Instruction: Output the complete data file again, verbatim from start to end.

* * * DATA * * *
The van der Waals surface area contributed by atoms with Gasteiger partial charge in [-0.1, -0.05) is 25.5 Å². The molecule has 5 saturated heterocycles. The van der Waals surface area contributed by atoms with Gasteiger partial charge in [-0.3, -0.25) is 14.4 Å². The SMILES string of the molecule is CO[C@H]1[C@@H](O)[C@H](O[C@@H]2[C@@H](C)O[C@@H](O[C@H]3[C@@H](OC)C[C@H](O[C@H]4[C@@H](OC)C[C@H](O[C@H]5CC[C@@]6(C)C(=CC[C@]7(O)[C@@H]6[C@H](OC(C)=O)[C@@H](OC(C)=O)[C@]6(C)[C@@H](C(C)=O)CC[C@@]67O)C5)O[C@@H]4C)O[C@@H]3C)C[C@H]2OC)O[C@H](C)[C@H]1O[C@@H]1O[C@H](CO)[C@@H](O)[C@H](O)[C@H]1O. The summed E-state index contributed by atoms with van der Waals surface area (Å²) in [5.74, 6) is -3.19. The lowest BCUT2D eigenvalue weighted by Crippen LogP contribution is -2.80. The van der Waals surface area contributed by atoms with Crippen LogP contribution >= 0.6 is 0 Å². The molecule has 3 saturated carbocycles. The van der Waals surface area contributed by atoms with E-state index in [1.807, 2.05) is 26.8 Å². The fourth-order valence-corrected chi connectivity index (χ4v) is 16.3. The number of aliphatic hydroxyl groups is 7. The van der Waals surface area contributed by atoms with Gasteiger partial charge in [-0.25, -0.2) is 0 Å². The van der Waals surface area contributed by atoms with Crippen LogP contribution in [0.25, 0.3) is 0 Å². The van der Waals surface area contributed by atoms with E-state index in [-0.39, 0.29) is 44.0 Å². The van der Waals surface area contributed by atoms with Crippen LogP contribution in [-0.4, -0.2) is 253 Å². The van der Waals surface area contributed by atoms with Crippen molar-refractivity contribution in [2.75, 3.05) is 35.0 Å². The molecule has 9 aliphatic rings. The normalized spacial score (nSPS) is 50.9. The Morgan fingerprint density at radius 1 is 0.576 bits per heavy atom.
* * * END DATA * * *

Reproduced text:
The van der Waals surface area contributed by atoms with Gasteiger partial charge in [-0.1, -0.05) is 25.5 Å². The molecule has 5 saturated heterocycles. The van der Waals surface area contributed by atoms with Gasteiger partial charge in [-0.3, -0.25) is 14.4 Å². The SMILES string of the molecule is CO[C@H]1[C@@H](O)[C@H](O[C@@H]2[C@@H](C)O[C@@H](O[C@H]3[C@@H](OC)C[C@H](O[C@H]4[C@@H](OC)C[C@H](O[C@H]5CC[C@@]6(C)C(=CC[C@]7(O)[C@@H]6[C@H](OC(C)=O)[C@@H](OC(C)=O)[C@]6(C)[C@@H](C(C)=O)CC[C@@]67O)C5)O[C@@H]4C)O[C@@H]3C)C[C@H]2OC)O[C@H](C)[C@H]1O[C@@H]1O[C@H](CO)[C@@H](O)[C@H](O)[C@H]1O. The summed E-state index contributed by atoms with van der Waals surface area (Å²) in [5.74, 6) is -3.19. The lowest BCUT2D eigenvalue weighted by Crippen LogP contribution is -2.80. The van der Waals surface area contributed by atoms with Crippen LogP contribution >= 0.6 is 0 Å². The molecule has 3 saturated carbocycles. The van der Waals surface area contributed by atoms with E-state index in [1.807, 2.05) is 26.8 Å². The fourth-order valence-corrected chi connectivity index (χ4v) is 16.3. The number of aliphatic hydroxyl groups is 7. The van der Waals surface area contributed by atoms with Gasteiger partial charge in [-0.25, -0.2) is 0 Å². The van der Waals surface area contributed by atoms with Crippen LogP contribution in [0.25, 0.3) is 0 Å². The van der Waals surface area contributed by atoms with E-state index in [-0.39, 0.29) is 44.0 Å². The van der Waals surface area contributed by atoms with Crippen LogP contribution in [-0.4, -0.2) is 253 Å². The van der Waals surface area contributed by atoms with Crippen molar-refractivity contribution in [2.75, 3.05) is 35.0 Å². The molecule has 9 aliphatic rings. The normalized spacial score (nSPS) is 50.9. The Morgan fingerprint density at radius 1 is 0.576 bits per heavy atom.